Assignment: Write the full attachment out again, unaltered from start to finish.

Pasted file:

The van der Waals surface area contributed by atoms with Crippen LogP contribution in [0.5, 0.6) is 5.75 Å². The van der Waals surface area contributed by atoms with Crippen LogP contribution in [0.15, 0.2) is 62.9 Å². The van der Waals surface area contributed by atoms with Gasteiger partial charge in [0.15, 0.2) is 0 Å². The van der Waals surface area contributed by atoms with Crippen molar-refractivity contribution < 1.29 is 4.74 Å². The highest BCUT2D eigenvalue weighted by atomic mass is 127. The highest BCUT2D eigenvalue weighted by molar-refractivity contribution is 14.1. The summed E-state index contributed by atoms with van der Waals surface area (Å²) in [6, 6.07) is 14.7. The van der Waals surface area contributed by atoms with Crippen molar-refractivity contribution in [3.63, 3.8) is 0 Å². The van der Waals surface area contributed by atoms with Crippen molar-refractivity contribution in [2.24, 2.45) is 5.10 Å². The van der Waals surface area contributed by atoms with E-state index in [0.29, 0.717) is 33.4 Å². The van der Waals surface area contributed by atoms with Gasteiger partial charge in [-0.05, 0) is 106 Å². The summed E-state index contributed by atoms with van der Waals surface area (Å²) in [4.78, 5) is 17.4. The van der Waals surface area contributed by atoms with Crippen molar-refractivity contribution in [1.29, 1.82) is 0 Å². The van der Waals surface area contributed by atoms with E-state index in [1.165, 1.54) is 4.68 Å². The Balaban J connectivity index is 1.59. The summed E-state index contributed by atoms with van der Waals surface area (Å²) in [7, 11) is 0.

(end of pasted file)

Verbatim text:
The van der Waals surface area contributed by atoms with Crippen LogP contribution in [0.5, 0.6) is 5.75 Å². The van der Waals surface area contributed by atoms with Crippen LogP contribution in [0.15, 0.2) is 62.9 Å². The van der Waals surface area contributed by atoms with Gasteiger partial charge in [0.15, 0.2) is 0 Å². The van der Waals surface area contributed by atoms with Crippen molar-refractivity contribution < 1.29 is 4.74 Å². The highest BCUT2D eigenvalue weighted by atomic mass is 127. The highest BCUT2D eigenvalue weighted by molar-refractivity contribution is 14.1. The summed E-state index contributed by atoms with van der Waals surface area (Å²) in [6, 6.07) is 14.7. The van der Waals surface area contributed by atoms with Crippen molar-refractivity contribution in [3.63, 3.8) is 0 Å². The van der Waals surface area contributed by atoms with Crippen molar-refractivity contribution in [2.24, 2.45) is 5.10 Å². The van der Waals surface area contributed by atoms with E-state index in [0.29, 0.717) is 33.4 Å². The van der Waals surface area contributed by atoms with Gasteiger partial charge in [-0.05, 0) is 106 Å². The summed E-state index contributed by atoms with van der Waals surface area (Å²) in [4.78, 5) is 17.4. The van der Waals surface area contributed by atoms with Crippen molar-refractivity contribution in [1.29, 1.82) is 0 Å². The van der Waals surface area contributed by atoms with E-state index in [1.165, 1.54) is 4.68 Å². The Balaban J connectivity index is 1.59. The summed E-state index contributed by atoms with van der Waals surface area (Å²) in [7, 11) is 0.